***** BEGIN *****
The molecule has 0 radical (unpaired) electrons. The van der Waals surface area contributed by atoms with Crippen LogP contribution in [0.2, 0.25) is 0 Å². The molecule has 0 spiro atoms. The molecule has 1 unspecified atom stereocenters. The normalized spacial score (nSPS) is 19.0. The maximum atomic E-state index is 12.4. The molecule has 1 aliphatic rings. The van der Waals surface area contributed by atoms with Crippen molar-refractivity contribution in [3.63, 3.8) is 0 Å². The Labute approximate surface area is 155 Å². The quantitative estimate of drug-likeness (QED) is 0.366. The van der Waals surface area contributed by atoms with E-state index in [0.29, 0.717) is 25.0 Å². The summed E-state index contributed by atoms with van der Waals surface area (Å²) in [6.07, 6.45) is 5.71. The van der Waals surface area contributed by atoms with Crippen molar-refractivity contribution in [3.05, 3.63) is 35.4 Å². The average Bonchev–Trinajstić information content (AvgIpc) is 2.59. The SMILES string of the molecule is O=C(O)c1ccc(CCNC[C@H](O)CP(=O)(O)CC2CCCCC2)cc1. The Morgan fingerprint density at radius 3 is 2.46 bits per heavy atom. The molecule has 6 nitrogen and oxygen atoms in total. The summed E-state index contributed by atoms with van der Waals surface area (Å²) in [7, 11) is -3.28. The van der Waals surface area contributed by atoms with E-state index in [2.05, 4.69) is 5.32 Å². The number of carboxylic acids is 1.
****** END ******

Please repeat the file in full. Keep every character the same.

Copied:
The molecule has 0 radical (unpaired) electrons. The van der Waals surface area contributed by atoms with Crippen LogP contribution in [0.2, 0.25) is 0 Å². The molecule has 0 spiro atoms. The molecule has 1 unspecified atom stereocenters. The normalized spacial score (nSPS) is 19.0. The maximum atomic E-state index is 12.4. The molecule has 1 aliphatic rings. The van der Waals surface area contributed by atoms with Crippen molar-refractivity contribution in [3.63, 3.8) is 0 Å². The Labute approximate surface area is 155 Å². The quantitative estimate of drug-likeness (QED) is 0.366. The van der Waals surface area contributed by atoms with E-state index in [0.29, 0.717) is 25.0 Å². The summed E-state index contributed by atoms with van der Waals surface area (Å²) in [6.07, 6.45) is 5.71. The van der Waals surface area contributed by atoms with Crippen molar-refractivity contribution in [3.05, 3.63) is 35.4 Å². The average Bonchev–Trinajstić information content (AvgIpc) is 2.59. The SMILES string of the molecule is O=C(O)c1ccc(CCNC[C@H](O)CP(=O)(O)CC2CCCCC2)cc1. The Morgan fingerprint density at radius 3 is 2.46 bits per heavy atom. The molecule has 6 nitrogen and oxygen atoms in total. The summed E-state index contributed by atoms with van der Waals surface area (Å²) in [7, 11) is -3.28. The van der Waals surface area contributed by atoms with E-state index in [2.05, 4.69) is 5.32 Å². The number of carboxylic acids is 1.